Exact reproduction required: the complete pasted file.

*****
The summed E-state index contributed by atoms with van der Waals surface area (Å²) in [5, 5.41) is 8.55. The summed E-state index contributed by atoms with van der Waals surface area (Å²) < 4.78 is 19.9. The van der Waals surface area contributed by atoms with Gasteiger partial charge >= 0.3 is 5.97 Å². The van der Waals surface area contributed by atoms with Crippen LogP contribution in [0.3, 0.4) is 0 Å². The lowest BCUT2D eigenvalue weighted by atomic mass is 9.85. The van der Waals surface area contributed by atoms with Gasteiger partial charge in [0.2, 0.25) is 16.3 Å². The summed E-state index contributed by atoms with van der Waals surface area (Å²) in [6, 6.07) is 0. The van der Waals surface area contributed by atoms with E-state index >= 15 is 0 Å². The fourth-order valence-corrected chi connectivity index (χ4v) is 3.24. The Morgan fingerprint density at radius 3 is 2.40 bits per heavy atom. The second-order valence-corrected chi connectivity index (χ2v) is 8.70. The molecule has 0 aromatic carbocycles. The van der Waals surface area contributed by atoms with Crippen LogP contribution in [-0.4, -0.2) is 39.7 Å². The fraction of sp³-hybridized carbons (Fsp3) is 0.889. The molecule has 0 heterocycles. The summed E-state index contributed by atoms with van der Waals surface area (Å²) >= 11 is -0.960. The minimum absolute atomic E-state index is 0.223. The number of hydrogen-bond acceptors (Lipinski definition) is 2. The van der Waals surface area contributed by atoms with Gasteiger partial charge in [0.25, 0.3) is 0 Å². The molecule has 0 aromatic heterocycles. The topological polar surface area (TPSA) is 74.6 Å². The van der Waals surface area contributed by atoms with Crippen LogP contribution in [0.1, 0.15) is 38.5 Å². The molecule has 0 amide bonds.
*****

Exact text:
The summed E-state index contributed by atoms with van der Waals surface area (Å²) in [5, 5.41) is 8.55. The summed E-state index contributed by atoms with van der Waals surface area (Å²) < 4.78 is 19.9. The van der Waals surface area contributed by atoms with Gasteiger partial charge >= 0.3 is 5.97 Å². The van der Waals surface area contributed by atoms with Crippen LogP contribution in [0.3, 0.4) is 0 Å². The lowest BCUT2D eigenvalue weighted by atomic mass is 9.85. The van der Waals surface area contributed by atoms with Gasteiger partial charge in [0.2, 0.25) is 16.3 Å². The summed E-state index contributed by atoms with van der Waals surface area (Å²) in [6, 6.07) is 0. The van der Waals surface area contributed by atoms with E-state index >= 15 is 0 Å². The fourth-order valence-corrected chi connectivity index (χ4v) is 3.24. The Morgan fingerprint density at radius 3 is 2.40 bits per heavy atom. The second-order valence-corrected chi connectivity index (χ2v) is 8.70. The molecule has 0 aromatic carbocycles. The van der Waals surface area contributed by atoms with Crippen LogP contribution in [-0.4, -0.2) is 39.7 Å². The fraction of sp³-hybridized carbons (Fsp3) is 0.889. The molecule has 0 heterocycles. The summed E-state index contributed by atoms with van der Waals surface area (Å²) >= 11 is -0.960. The minimum absolute atomic E-state index is 0.223. The number of hydrogen-bond acceptors (Lipinski definition) is 2. The van der Waals surface area contributed by atoms with Gasteiger partial charge in [0.25, 0.3) is 0 Å². The molecule has 0 aromatic heterocycles. The topological polar surface area (TPSA) is 74.6 Å². The van der Waals surface area contributed by atoms with Crippen LogP contribution in [0.1, 0.15) is 38.5 Å². The molecule has 0 amide bonds.